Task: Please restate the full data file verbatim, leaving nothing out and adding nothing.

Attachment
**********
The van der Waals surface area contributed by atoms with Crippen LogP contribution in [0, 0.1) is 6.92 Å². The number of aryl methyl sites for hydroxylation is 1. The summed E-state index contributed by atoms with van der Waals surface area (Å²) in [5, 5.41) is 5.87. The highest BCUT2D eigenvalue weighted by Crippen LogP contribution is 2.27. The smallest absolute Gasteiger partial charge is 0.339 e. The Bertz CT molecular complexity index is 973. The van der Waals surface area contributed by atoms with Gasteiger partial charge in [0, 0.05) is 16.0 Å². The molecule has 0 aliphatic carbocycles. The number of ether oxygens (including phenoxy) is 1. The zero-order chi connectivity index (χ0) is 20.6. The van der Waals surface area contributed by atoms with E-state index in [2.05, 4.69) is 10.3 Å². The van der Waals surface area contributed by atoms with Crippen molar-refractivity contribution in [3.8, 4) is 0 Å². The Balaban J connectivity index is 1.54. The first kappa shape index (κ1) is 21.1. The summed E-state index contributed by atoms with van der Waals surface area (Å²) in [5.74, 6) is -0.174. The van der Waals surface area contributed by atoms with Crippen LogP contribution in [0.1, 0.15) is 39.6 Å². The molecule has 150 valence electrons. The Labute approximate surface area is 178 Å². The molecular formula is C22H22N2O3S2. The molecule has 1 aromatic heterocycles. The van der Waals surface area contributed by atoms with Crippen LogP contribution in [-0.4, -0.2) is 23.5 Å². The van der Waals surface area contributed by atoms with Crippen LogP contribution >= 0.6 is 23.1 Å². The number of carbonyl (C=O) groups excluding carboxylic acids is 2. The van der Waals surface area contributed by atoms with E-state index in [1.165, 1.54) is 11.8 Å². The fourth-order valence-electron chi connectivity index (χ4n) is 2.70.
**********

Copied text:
The van der Waals surface area contributed by atoms with Crippen LogP contribution in [0, 0.1) is 6.92 Å². The number of aryl methyl sites for hydroxylation is 1. The summed E-state index contributed by atoms with van der Waals surface area (Å²) in [5, 5.41) is 5.87. The highest BCUT2D eigenvalue weighted by Crippen LogP contribution is 2.27. The smallest absolute Gasteiger partial charge is 0.339 e. The Bertz CT molecular complexity index is 973. The van der Waals surface area contributed by atoms with Gasteiger partial charge in [0, 0.05) is 16.0 Å². The molecule has 0 aliphatic carbocycles. The number of ether oxygens (including phenoxy) is 1. The zero-order chi connectivity index (χ0) is 20.6. The van der Waals surface area contributed by atoms with E-state index in [2.05, 4.69) is 10.3 Å². The van der Waals surface area contributed by atoms with Crippen molar-refractivity contribution in [3.8, 4) is 0 Å². The Balaban J connectivity index is 1.54. The first kappa shape index (κ1) is 21.1. The summed E-state index contributed by atoms with van der Waals surface area (Å²) in [5.74, 6) is -0.174. The van der Waals surface area contributed by atoms with Crippen LogP contribution in [0.1, 0.15) is 39.6 Å². The molecule has 150 valence electrons. The Labute approximate surface area is 178 Å². The molecular formula is C22H22N2O3S2. The molecule has 1 aromatic heterocycles. The van der Waals surface area contributed by atoms with Crippen LogP contribution in [-0.4, -0.2) is 23.5 Å². The van der Waals surface area contributed by atoms with Crippen LogP contribution >= 0.6 is 23.1 Å². The number of carbonyl (C=O) groups excluding carboxylic acids is 2. The van der Waals surface area contributed by atoms with E-state index in [1.165, 1.54) is 11.8 Å². The fourth-order valence-electron chi connectivity index (χ4n) is 2.70.